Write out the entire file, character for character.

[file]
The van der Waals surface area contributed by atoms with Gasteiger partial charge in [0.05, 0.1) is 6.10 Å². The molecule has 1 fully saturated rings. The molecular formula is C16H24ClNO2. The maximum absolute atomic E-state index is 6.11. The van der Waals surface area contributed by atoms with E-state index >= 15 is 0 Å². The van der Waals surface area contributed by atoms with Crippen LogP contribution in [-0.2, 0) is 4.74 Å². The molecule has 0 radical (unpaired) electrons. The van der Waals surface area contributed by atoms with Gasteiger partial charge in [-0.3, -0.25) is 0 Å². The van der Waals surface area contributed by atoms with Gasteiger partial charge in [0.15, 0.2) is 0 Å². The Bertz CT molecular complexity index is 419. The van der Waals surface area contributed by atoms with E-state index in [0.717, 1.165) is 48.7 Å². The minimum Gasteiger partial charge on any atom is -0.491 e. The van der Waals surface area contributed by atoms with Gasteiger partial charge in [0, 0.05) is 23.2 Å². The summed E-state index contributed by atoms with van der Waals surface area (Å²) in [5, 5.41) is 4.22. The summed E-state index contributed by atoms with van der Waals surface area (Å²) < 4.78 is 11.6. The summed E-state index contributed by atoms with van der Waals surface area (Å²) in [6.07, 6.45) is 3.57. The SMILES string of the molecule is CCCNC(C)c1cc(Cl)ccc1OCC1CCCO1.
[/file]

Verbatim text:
The van der Waals surface area contributed by atoms with Gasteiger partial charge in [0.05, 0.1) is 6.10 Å². The molecule has 1 fully saturated rings. The molecular formula is C16H24ClNO2. The maximum absolute atomic E-state index is 6.11. The van der Waals surface area contributed by atoms with E-state index >= 15 is 0 Å². The van der Waals surface area contributed by atoms with Crippen LogP contribution in [-0.2, 0) is 4.74 Å². The molecule has 0 radical (unpaired) electrons. The van der Waals surface area contributed by atoms with Gasteiger partial charge in [-0.3, -0.25) is 0 Å². The van der Waals surface area contributed by atoms with Gasteiger partial charge in [0.15, 0.2) is 0 Å². The Bertz CT molecular complexity index is 419. The van der Waals surface area contributed by atoms with E-state index in [0.717, 1.165) is 48.7 Å². The minimum Gasteiger partial charge on any atom is -0.491 e. The van der Waals surface area contributed by atoms with Gasteiger partial charge in [0, 0.05) is 23.2 Å². The summed E-state index contributed by atoms with van der Waals surface area (Å²) in [5, 5.41) is 4.22. The summed E-state index contributed by atoms with van der Waals surface area (Å²) < 4.78 is 11.6. The summed E-state index contributed by atoms with van der Waals surface area (Å²) in [6.07, 6.45) is 3.57. The SMILES string of the molecule is CCCNC(C)c1cc(Cl)ccc1OCC1CCCO1.